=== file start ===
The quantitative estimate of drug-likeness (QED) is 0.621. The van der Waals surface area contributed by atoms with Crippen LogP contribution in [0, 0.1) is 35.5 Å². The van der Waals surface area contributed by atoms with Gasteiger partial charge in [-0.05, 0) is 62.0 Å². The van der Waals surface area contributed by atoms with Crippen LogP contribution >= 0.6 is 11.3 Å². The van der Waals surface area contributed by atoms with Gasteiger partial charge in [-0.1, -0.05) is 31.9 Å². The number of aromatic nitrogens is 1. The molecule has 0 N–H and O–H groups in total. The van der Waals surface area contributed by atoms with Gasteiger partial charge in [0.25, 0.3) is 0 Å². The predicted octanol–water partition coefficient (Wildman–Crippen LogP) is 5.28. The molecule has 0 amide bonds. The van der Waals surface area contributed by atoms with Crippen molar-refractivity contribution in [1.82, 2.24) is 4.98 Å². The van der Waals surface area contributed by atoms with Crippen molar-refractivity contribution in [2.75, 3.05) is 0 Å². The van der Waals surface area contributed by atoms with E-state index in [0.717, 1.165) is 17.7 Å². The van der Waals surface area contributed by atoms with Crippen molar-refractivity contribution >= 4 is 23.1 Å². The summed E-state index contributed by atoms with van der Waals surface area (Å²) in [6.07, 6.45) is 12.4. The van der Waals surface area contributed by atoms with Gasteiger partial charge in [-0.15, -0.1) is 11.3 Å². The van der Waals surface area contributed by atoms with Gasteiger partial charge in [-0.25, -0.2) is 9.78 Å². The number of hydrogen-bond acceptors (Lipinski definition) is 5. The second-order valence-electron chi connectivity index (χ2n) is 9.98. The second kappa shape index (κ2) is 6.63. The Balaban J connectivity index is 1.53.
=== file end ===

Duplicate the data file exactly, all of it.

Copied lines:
The quantitative estimate of drug-likeness (QED) is 0.621. The van der Waals surface area contributed by atoms with Crippen LogP contribution in [0, 0.1) is 35.5 Å². The van der Waals surface area contributed by atoms with Gasteiger partial charge in [-0.05, 0) is 62.0 Å². The van der Waals surface area contributed by atoms with Crippen LogP contribution >= 0.6 is 11.3 Å². The van der Waals surface area contributed by atoms with Gasteiger partial charge in [-0.1, -0.05) is 31.9 Å². The number of aromatic nitrogens is 1. The molecule has 0 N–H and O–H groups in total. The van der Waals surface area contributed by atoms with Gasteiger partial charge in [0.25, 0.3) is 0 Å². The predicted octanol–water partition coefficient (Wildman–Crippen LogP) is 5.28. The molecule has 0 amide bonds. The van der Waals surface area contributed by atoms with Crippen molar-refractivity contribution in [1.82, 2.24) is 4.98 Å². The van der Waals surface area contributed by atoms with Crippen molar-refractivity contribution in [2.75, 3.05) is 0 Å². The van der Waals surface area contributed by atoms with E-state index in [0.717, 1.165) is 17.7 Å². The van der Waals surface area contributed by atoms with Crippen molar-refractivity contribution >= 4 is 23.1 Å². The summed E-state index contributed by atoms with van der Waals surface area (Å²) in [6.07, 6.45) is 12.4. The van der Waals surface area contributed by atoms with Gasteiger partial charge in [-0.15, -0.1) is 11.3 Å². The van der Waals surface area contributed by atoms with Gasteiger partial charge in [-0.25, -0.2) is 9.78 Å². The number of hydrogen-bond acceptors (Lipinski definition) is 5. The second-order valence-electron chi connectivity index (χ2n) is 9.98. The second kappa shape index (κ2) is 6.63. The Balaban J connectivity index is 1.53.